Well, I’ve been so excited about moving that I almost forgot to write today’s post! Whoops! Despite being busy with moving, I’ve managed to finish 2 books, and to start reading 2 more on top of the ones I’ve already been reading. But mostly, I’ve been filing forms like change of address, taxes, and transfers at work. Life goes on!
It took me a while to finish these books, but I finally did it! Let me tell you, 2001: A Space Odyssey is a classic for a reason, and I’m already looking forward to reading it again! (I wonder if I can find a copy in French? 🤔)
- The Nature of Greek Myths by G.S. Kirk (read it for free here)
- 2001: A Space Odyssey by Arthur C. Clark (read it for free here)
Books In Progress
I’m currently reading 6 books, although I haven’t mentioned 1 of them to you before now. I haven’t mentioned it because it’s a book that I’ve read numerous times. That book is Frankenstein or a Modern Prometheus. But it’s a little different this time. This time, I’m reading it en français!
- The Way of Man: According to Hasidic Teaching by Martin Buber (read an excerpt here, get the book here)
- poésies choses de Victor Hugo (read it in English for free here)
- Women and Jewish Law: The Essential Texts, Their History, and Their Relevance For Today by Rachel Biale (get a copy here)
- L‘Ingénu by (one of my favorite authors) Voltaire (read it online for free in French here)
- Talmud (learn about the Talmud here)
- Frankenstein Ou le Prométhée Moderne (one of my favorite books) by Mary Shelley (read it for free in French here)
Talmud and Daf Yomi דף יומי&תַּלְמוּד
One of the books in my list this week stands out among the rest; the Talmud. The what? The Talmud is a book of intergenerational discussions between Rabbis regarding halacha AKA rabbinical law. You can get a better understanding of what the Talmud is, and what it is not, here.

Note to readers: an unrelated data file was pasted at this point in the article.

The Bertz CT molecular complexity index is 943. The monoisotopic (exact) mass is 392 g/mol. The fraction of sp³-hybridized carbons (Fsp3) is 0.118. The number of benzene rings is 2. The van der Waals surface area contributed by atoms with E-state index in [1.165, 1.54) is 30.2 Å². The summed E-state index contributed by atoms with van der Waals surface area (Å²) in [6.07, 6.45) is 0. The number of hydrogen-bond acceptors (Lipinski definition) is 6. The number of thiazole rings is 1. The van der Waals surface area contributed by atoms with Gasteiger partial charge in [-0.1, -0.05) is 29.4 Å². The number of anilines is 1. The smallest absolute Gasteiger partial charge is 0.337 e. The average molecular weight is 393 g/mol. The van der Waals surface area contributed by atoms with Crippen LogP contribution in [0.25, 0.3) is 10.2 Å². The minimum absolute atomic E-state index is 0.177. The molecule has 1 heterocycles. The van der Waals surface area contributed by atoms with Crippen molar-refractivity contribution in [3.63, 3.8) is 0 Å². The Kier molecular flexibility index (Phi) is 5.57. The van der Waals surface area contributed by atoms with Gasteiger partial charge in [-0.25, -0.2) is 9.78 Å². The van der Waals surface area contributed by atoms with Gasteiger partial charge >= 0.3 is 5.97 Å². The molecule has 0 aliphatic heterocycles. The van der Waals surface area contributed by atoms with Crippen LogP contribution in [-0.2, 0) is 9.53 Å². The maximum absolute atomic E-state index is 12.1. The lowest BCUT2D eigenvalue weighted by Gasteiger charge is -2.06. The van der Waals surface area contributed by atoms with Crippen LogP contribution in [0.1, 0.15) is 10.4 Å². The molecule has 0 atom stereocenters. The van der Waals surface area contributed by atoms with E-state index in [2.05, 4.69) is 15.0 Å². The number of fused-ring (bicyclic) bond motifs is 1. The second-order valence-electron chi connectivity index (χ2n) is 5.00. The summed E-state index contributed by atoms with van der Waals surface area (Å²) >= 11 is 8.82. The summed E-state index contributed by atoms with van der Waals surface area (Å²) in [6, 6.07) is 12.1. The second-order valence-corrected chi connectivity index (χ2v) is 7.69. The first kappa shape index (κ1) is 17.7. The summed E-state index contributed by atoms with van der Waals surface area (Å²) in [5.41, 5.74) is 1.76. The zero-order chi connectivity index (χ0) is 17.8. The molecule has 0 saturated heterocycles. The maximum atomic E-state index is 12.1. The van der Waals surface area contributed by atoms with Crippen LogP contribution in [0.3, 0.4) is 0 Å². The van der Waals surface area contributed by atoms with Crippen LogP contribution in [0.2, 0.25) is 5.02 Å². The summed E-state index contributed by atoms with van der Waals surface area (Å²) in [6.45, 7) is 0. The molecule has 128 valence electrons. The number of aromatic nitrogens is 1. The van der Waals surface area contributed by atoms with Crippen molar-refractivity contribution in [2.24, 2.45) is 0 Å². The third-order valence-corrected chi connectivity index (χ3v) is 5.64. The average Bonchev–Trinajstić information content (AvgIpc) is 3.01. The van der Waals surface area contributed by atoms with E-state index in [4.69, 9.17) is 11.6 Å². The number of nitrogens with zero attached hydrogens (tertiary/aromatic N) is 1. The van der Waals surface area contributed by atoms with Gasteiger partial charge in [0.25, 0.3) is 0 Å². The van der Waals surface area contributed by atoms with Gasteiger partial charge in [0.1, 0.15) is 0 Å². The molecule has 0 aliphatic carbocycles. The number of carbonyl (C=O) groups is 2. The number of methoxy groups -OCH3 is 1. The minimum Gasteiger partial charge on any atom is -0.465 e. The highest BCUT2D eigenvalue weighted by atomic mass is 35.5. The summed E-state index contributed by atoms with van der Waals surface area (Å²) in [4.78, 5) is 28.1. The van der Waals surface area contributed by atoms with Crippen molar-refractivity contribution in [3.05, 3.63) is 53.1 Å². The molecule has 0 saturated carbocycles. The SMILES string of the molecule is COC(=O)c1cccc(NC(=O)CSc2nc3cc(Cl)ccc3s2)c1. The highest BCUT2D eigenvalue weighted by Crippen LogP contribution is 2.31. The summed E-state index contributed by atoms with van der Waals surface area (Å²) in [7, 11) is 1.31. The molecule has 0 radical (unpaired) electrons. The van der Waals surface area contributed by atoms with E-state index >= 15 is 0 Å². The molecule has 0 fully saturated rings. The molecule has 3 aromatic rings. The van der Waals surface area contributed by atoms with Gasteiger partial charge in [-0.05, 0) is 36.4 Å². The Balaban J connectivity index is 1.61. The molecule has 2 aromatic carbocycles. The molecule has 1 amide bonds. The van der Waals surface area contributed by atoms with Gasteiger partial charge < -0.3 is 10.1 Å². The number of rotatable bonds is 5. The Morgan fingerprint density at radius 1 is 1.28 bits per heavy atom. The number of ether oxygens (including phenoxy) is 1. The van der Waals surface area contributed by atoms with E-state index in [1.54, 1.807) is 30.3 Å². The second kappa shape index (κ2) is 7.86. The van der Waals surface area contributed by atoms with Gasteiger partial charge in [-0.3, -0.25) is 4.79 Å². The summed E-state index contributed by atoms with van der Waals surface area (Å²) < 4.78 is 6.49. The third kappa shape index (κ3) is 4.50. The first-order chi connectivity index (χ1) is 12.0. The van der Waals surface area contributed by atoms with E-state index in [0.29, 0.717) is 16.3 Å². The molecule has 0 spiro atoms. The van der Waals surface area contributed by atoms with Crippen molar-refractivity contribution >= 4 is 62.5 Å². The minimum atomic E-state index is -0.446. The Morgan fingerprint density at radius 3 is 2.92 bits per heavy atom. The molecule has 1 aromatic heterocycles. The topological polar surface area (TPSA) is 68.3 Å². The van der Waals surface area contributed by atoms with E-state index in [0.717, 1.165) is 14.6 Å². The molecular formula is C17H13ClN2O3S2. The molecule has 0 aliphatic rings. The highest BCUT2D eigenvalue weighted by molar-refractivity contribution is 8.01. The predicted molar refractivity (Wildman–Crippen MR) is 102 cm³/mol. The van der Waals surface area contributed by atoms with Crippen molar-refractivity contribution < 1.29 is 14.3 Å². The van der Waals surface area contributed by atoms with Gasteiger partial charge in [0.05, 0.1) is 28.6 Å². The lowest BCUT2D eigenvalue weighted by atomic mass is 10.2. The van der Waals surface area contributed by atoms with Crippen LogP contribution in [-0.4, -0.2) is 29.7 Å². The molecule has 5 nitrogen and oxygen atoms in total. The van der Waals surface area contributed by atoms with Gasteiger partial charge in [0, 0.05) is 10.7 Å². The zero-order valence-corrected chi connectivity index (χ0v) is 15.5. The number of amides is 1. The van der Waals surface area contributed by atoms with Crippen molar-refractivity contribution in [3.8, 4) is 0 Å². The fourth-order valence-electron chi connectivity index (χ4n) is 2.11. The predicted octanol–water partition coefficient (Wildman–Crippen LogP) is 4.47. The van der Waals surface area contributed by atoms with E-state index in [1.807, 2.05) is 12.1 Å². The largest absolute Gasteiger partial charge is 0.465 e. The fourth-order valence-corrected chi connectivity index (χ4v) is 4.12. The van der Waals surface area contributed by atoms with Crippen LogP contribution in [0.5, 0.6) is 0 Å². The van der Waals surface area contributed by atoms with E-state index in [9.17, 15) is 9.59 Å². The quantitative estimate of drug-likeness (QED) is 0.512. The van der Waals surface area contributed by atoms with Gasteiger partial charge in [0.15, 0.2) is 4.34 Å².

The word ‘talmud’ literally means to ‘study.’ The Talmud isn’t something that’s just read; it’s a book of laws, customs, and history meant to be studied. Because of the density and dearth of subjects, the Talmud is often studied just a page a day. This practice is called ‘daf yomi’ (דף יומי), which literally means ‘daily page’. The process takes 7.5 years to complete the whole Talmud, and each day of the year has a specific page assigned to it. That means that anyone and everyone reading daf yomi will be reading the same page each day!
Like other books, it’s best to start at the beginning. But that isn’t necessarily necessary with the Talmud. This current daf yomi cycle started lat January, 2020, so if you wanted to wait to start at the beginning you’d be waiting for over 6 years!
Playing catch-up isn’t necessary either. Does it help to know what pages you missed? Sure. But studying over 400 pages of Talmud before starting daf yomi is no small feat!
If you’re interested in learning Talmud, I would recommend starting your daf yomi study with My Jewish Learning’s ‘Daily Dose of Talmud’ newsletter. You can sign up here! I highly recommend this email course, as it includes more modern commentary to help make sense of your studies.
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